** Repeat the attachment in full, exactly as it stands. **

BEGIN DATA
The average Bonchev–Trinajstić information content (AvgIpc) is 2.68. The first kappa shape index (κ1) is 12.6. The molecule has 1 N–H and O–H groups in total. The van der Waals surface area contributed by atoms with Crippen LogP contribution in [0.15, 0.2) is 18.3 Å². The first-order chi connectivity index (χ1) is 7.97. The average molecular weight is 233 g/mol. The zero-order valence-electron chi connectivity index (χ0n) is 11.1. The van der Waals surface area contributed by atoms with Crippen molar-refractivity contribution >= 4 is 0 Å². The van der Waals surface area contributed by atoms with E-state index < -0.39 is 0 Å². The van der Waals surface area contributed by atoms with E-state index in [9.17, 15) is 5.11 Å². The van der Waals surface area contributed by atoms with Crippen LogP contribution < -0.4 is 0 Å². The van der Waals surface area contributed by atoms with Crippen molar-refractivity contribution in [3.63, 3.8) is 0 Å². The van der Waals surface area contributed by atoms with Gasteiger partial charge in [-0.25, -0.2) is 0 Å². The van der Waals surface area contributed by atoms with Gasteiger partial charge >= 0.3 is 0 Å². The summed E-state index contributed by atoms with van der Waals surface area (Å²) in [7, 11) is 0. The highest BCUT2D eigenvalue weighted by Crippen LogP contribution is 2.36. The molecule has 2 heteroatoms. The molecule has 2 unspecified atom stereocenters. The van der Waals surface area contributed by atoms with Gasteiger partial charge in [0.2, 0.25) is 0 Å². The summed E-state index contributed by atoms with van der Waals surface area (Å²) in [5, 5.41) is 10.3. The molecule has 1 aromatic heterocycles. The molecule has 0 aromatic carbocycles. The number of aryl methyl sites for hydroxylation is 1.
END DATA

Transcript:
The average Bonchev–Trinajstić information content (AvgIpc) is 2.68. The first kappa shape index (κ1) is 12.6. The molecule has 1 N–H and O–H groups in total. The van der Waals surface area contributed by atoms with Crippen LogP contribution in [0.15, 0.2) is 18.3 Å². The first-order chi connectivity index (χ1) is 7.97. The average molecular weight is 233 g/mol. The zero-order valence-electron chi connectivity index (χ0n) is 11.1. The van der Waals surface area contributed by atoms with Crippen molar-refractivity contribution >= 4 is 0 Å². The van der Waals surface area contributed by atoms with E-state index < -0.39 is 0 Å². The van der Waals surface area contributed by atoms with E-state index in [9.17, 15) is 5.11 Å². The van der Waals surface area contributed by atoms with Crippen LogP contribution < -0.4 is 0 Å². The van der Waals surface area contributed by atoms with Crippen molar-refractivity contribution in [3.63, 3.8) is 0 Å². The van der Waals surface area contributed by atoms with Gasteiger partial charge in [-0.25, -0.2) is 0 Å². The van der Waals surface area contributed by atoms with Gasteiger partial charge >= 0.3 is 0 Å². The summed E-state index contributed by atoms with van der Waals surface area (Å²) in [7, 11) is 0. The highest BCUT2D eigenvalue weighted by Crippen LogP contribution is 2.36. The molecule has 2 heteroatoms. The molecule has 2 unspecified atom stereocenters. The van der Waals surface area contributed by atoms with Gasteiger partial charge in [0.2, 0.25) is 0 Å². The summed E-state index contributed by atoms with van der Waals surface area (Å²) in [5, 5.41) is 10.3. The molecule has 1 aromatic heterocycles. The molecule has 0 aromatic carbocycles. The number of aryl methyl sites for hydroxylation is 1.